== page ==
The present Study of Dave lithograph belongs to Robert Longo’s iconic Men in the Cities (1983), a Portfolio of large-scale charcoal drawings of sharply dressed businesspeople writhing in contortion under the impact of an invisible, violent power, a sort of death dance of the modern man. This series, which marked the artist´s burst into the New York art scene as a brash 25-year-old, eventually made Robert Longo famous in the early 1980s.
Longo first appropriated images from magazines, newspapers, and movie still frames. Later, Longo began to use his friends as models, most of them were figures in the art world or in the arts in general. He would bring them up on the roof of his New York City loft, rig up ropes to them, throw rubber balls, rocks, and other objects at them to make them jerk, fling or fall – and then take their picture. Longo works and reworks his charcoal into thick-textured surfaces, giving his velvety drawings deep, blackened expanses and sharply contrasting whites; his forms are at once representational and softly elusive. Having been fascinated with popular culture as a child, Longo centers his practice on transposing images and the resulting transformation of meaning creates powerful icons that, as Longo said, "exist somewhere between movies and monuments".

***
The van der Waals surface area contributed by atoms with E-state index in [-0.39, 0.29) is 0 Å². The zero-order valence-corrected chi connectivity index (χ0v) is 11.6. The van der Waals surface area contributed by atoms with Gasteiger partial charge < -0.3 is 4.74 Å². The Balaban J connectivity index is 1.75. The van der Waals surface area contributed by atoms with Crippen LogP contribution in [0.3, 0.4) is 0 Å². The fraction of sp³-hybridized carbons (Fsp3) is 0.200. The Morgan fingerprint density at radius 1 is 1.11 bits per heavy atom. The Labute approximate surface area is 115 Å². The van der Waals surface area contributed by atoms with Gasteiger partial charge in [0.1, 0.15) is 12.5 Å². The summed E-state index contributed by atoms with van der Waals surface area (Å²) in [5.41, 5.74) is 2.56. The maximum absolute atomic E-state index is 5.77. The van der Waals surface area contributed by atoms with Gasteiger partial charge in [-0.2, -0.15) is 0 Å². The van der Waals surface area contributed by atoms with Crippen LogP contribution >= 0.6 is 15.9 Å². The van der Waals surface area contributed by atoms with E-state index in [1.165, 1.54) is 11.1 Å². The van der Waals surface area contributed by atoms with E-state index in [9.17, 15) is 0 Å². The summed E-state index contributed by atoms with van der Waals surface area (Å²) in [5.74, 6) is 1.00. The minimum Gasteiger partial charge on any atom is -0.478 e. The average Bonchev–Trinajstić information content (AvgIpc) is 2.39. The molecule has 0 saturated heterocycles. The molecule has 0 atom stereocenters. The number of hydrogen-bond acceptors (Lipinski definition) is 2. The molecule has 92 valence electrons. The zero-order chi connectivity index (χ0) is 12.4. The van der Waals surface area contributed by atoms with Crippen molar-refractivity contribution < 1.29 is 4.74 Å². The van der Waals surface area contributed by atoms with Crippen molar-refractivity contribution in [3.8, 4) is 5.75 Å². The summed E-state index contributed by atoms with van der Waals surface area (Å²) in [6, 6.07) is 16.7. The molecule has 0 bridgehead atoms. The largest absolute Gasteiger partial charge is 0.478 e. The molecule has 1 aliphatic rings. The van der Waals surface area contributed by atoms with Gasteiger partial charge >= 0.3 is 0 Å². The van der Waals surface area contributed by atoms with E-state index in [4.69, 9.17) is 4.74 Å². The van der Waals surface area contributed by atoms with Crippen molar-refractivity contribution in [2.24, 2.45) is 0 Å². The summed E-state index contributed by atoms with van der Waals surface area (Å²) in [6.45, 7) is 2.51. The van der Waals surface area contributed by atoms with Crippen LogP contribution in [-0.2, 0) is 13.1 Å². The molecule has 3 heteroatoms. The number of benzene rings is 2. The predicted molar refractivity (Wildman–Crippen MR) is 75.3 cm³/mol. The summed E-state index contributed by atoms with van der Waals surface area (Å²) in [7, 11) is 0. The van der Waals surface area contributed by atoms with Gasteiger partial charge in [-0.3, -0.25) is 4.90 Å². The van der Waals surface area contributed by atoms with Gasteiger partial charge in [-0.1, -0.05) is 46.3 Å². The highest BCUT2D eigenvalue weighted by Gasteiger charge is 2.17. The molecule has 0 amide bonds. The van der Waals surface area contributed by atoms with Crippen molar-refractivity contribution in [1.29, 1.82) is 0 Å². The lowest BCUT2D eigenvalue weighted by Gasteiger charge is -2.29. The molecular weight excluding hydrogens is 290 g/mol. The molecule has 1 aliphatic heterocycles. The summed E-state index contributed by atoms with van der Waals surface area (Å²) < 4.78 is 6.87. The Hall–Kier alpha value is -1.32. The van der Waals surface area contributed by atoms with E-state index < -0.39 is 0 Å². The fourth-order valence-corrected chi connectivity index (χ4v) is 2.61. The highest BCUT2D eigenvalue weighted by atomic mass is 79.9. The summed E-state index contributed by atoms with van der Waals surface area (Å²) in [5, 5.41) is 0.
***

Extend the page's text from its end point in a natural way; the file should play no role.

“I know that people see these as stylistically Punk or New Wave, but at the time they were also viewed as Wall Street types. I was trying to transcend style but they were Downtown types, which to me was both CBGB's and Wall Street.„